In this chapter, we will learn about If- Else If Statements and the Switch Case Statements.

If – Else If Statements:

When a condition is checked then there are two possible outcomes, either true or false. However, when a new condition needs to be checked depending upon the result of the previous condition, then we use the If- Else If Statements.

For Example: If you want to go out for a movie, then you will first check if the weather permits you to go out or not. If the weather permits, then only you will search for an interesting movie, if you find something worth watching then you will book the tickets.

Now, the above situation can be explained using the if-else if statements as follows:

if(weather is not okay)

{

cout<< “Don’t Go”;

}

else if(weather is okay)// if-else if statements

{

if(good movie available) // nested if else statements

{

cout<< “Book Tickets”;

}

else

{

cout<< “Don’t Book Tickets”;

}

}

The if-else statements can also be nested.

Switch Case Statements:

switch case statement is a multi-directional conditional control statement.

It helps the user to evaluate a particular condition and on the basis of the result produced execute the statements. It can be used to execute statements based on different values.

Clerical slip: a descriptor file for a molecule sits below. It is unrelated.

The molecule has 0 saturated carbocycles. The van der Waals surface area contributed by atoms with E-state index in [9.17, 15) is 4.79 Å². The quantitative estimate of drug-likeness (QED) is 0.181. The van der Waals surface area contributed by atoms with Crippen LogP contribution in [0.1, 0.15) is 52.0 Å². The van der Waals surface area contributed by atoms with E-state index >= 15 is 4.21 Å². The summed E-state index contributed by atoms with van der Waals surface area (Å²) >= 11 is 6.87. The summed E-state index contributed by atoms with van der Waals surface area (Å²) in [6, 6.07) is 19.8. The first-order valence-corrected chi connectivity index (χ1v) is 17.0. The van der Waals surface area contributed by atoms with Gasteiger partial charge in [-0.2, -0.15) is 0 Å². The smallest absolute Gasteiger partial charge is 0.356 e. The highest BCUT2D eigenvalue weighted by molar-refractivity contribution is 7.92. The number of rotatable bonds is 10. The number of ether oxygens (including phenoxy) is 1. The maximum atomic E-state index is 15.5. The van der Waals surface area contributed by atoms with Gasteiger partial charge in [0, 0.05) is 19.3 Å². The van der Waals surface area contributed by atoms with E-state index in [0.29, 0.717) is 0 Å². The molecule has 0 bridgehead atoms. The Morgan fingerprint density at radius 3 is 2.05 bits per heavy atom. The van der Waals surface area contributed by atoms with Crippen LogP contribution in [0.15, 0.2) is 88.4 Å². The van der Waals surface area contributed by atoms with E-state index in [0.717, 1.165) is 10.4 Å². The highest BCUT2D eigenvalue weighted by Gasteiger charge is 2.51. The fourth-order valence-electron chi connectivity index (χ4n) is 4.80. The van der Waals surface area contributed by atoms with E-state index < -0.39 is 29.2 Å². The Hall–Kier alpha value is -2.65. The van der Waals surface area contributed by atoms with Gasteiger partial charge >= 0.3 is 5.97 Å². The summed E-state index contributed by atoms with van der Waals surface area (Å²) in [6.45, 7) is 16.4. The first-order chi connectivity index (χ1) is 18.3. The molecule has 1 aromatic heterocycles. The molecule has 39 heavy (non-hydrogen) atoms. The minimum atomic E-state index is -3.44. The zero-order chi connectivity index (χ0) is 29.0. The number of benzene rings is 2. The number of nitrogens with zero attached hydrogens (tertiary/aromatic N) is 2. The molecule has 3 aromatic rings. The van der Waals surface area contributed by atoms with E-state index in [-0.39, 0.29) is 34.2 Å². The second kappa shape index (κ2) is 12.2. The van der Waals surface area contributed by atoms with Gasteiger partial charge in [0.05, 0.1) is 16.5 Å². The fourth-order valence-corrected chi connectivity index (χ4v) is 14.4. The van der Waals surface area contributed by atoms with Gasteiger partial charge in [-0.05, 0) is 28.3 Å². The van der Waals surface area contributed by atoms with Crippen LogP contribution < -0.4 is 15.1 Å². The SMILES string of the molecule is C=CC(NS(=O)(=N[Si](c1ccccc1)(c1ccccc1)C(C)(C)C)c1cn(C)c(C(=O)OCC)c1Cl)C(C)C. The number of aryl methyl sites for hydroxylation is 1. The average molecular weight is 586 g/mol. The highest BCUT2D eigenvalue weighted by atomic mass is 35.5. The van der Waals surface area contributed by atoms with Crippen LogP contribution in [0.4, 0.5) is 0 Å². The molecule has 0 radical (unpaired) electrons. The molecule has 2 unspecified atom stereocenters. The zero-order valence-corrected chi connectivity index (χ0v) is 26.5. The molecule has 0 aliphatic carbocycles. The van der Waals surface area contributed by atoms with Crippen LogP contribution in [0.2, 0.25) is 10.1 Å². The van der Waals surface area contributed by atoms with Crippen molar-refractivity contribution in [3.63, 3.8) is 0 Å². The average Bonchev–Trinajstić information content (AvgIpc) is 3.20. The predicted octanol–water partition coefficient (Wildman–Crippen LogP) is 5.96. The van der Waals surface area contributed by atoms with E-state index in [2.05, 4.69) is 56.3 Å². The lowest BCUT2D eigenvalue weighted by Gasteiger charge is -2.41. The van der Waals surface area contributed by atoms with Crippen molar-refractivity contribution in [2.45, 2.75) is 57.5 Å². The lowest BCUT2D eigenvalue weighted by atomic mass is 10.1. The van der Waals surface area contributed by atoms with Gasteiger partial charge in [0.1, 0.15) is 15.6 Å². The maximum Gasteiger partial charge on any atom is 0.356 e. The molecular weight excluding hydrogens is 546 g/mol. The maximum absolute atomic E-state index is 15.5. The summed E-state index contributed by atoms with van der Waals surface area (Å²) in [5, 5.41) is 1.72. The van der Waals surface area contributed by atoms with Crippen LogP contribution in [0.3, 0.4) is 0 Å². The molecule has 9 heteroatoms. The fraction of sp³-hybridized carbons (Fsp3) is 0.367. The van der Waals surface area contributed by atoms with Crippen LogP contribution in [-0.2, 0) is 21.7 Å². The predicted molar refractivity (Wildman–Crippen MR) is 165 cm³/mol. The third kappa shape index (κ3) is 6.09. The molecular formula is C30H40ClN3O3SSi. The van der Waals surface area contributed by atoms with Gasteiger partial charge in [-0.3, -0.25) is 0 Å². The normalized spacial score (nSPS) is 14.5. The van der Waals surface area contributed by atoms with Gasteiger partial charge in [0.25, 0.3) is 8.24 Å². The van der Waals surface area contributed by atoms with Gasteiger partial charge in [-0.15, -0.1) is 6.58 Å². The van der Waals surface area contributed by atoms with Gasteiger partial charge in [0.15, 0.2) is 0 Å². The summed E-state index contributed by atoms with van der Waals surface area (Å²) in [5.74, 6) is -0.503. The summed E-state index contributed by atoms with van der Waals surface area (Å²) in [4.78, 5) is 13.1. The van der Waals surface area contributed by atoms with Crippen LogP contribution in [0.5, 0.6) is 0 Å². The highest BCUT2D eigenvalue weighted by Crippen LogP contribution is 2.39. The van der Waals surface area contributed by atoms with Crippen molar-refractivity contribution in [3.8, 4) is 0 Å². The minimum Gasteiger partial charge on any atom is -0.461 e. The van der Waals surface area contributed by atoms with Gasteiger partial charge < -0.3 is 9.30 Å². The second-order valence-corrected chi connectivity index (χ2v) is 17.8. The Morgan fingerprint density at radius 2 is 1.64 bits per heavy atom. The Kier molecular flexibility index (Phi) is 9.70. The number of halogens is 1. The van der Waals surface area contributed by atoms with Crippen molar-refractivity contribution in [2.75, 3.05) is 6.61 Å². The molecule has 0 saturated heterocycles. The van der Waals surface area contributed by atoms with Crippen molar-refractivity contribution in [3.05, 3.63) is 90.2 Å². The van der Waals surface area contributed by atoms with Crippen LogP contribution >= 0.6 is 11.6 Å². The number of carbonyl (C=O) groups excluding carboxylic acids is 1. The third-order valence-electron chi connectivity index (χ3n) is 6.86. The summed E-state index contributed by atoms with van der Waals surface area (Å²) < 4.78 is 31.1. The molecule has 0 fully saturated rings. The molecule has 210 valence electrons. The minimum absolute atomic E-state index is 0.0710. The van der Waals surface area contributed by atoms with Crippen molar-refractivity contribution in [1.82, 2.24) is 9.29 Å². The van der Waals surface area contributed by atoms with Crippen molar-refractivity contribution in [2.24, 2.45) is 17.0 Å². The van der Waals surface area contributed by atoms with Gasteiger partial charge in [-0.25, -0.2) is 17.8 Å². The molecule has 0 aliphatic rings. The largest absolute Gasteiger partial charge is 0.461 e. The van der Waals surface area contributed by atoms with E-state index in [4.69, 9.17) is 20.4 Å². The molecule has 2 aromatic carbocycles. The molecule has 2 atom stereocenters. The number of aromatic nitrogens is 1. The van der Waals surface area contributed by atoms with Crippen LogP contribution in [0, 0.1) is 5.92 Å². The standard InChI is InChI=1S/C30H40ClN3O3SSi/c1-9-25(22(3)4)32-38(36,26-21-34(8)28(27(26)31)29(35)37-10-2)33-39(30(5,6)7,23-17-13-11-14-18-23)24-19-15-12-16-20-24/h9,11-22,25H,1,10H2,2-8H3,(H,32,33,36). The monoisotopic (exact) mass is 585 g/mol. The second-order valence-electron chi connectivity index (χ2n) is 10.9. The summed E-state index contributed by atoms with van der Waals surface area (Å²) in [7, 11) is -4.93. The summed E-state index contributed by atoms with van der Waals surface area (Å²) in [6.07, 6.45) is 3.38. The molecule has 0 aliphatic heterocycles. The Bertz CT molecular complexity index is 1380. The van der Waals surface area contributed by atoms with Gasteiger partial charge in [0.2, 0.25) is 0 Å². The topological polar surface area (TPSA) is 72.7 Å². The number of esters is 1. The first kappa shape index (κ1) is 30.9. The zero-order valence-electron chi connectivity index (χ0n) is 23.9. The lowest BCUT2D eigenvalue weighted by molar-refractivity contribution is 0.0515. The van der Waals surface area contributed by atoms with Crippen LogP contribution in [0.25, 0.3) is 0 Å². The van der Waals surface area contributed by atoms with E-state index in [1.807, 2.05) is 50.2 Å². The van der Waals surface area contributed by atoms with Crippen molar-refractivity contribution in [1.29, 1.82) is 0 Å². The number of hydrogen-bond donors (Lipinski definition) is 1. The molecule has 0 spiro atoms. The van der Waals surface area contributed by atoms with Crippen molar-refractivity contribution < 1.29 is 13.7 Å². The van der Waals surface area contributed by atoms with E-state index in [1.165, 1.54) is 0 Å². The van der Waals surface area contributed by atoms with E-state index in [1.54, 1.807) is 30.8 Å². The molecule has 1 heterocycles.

Syntax:

switch(condition)

{

case 1:

statement(s);

case 2:

statement(s);

.

.

.

.

.

.

case n:

statement(s);

default:

statement(s);

}

The cases include the possible values the condition can return and with the case, the value returned matches the statements included in that particular case are executed along with all the statements below it. This is called a fall-through case. To prevent it we use a jumping statement called break. We will learn more about jumping statements later on.

The default case is executed if the value returned does not match with any case.

Example:

#include <iostream.h>

void main()

{

     int num;

cout<< “Enter any number between 1 to 4”;

cin>>num;

     switch(num)

     {

         case 1:

           cout<< “You have entered ONE”;

           break;

         case 2:

           cout<< “You have entered TWO”;

           break;

         case 3:

          cout<< “You have entered THREE”;

           break;

          case 4:

          cout<< “You have entered FOUR”;

           break;

         default:

           cout<< “You have not entered any number between 1 to 4” ;

break;

    }

}

In the above example, the number entered by the user is checked against four cases.

If the user enters 1 then case1 is executed, if 2 is entered then case2 is executed and so on. However, if none of the cases matches that is if the user has not entered any number between 1 to 4 then the default case is executed.

 

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CopyRight © 2019